Is Wearable Technology Risky For The Enterprise?
Earlier this year, analyst firm Juniper Research predicted that wearable technology will account for $52 million in sales in 2014. Of that amount, Samsung projects that almost 40 percent of it will result from holiday sales.
Simply put, 20 million devices could fly off the shelves this holiday season.
But do these Internet of Things (IoT) devices under the Christmas tree pose a compounding problem for the enterprise in the New Year?
Here’s why they could:
- By 2017, 50 percent of businesses will require employees to bring and use their own phones and tablets in the workplace.
- As America aims to reach its New Year’s fitness resolutions, employers are integrating activity trackers into their wellness programs. A number that will jump from 200,000 in 2013 to 13 million in 2018.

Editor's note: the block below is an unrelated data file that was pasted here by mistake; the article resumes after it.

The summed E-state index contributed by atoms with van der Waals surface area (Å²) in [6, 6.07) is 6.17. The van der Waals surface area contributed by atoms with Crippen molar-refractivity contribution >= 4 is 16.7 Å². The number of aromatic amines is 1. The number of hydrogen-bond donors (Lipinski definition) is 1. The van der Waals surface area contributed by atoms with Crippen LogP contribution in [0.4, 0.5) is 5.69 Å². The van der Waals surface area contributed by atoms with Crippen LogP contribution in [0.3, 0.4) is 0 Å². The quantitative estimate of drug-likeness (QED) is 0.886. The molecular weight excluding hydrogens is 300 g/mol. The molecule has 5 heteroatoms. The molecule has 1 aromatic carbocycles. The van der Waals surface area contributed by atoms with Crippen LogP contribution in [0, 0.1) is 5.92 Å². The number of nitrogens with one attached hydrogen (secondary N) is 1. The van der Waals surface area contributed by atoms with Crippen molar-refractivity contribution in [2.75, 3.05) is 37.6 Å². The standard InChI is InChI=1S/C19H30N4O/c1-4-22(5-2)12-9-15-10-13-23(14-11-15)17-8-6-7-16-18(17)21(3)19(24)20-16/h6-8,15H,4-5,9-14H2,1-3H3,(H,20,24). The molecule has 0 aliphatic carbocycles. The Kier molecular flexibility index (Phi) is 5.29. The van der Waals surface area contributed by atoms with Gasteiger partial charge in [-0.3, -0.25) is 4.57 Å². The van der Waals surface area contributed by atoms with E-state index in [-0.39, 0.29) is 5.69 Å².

- The speed to market of wearable devices means that products may have not been designed with security as their first priority. There are no security standards for connected devices and the IoT.
- Because these devices can be tracked through wireless protocol transmissions, significant privacy concerns exist for both the consumer and the enterprise.
Corporations must learn how to limit and protect themselves from an emergence of cyber threats that will arise from the thousands of new devices that will come through their doors beginning January 2 and beyond.
Currently, 53 percent of employees bring their IoT devices to work and connect them to the corporate network.
See the infographic below for more information:
The following article is from one of our external contributors. It does not represent the opinion of Benzinga and has not been edited.